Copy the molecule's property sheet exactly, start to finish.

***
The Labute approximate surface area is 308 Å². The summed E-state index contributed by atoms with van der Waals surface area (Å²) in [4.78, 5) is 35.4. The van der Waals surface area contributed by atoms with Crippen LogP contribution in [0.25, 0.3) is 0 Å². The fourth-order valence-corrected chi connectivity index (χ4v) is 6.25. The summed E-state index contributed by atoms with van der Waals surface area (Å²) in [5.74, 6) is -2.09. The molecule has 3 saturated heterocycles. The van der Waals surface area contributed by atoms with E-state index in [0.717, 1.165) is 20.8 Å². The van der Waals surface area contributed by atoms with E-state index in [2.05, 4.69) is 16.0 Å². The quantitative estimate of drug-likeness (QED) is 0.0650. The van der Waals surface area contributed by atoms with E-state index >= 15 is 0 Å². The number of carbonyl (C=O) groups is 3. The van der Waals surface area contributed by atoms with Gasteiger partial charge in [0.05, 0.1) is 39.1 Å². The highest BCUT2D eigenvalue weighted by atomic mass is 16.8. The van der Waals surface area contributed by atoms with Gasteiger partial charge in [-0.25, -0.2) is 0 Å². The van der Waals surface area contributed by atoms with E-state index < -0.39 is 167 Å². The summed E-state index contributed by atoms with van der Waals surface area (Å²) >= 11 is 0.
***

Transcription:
The Labute approximate surface area is 308 Å². The summed E-state index contributed by atoms with van der Waals surface area (Å²) in [4.78, 5) is 35.4. The van der Waals surface area contributed by atoms with Crippen LogP contribution in [0.25, 0.3) is 0 Å². The fourth-order valence-corrected chi connectivity index (χ4v) is 6.25. The summed E-state index contributed by atoms with van der Waals surface area (Å²) in [5.74, 6) is -2.09. The molecule has 3 saturated heterocycles. The van der Waals surface area contributed by atoms with E-state index in [0.717, 1.165) is 20.8 Å². The van der Waals surface area contributed by atoms with E-state index in [2.05, 4.69) is 16.0 Å². The quantitative estimate of drug-likeness (QED) is 0.0650. The van der Waals surface area contributed by atoms with E-state index >= 15 is 0 Å². The number of carbonyl (C=O) groups is 3. The van der Waals surface area contributed by atoms with Gasteiger partial charge in [0.05, 0.1) is 39.1 Å². The highest BCUT2D eigenvalue weighted by atomic mass is 16.8. The van der Waals surface area contributed by atoms with Gasteiger partial charge in [-0.25, -0.2) is 0 Å². The van der Waals surface area contributed by atoms with E-state index < -0.39 is 167 Å². The summed E-state index contributed by atoms with van der Waals surface area (Å²) >= 11 is 0.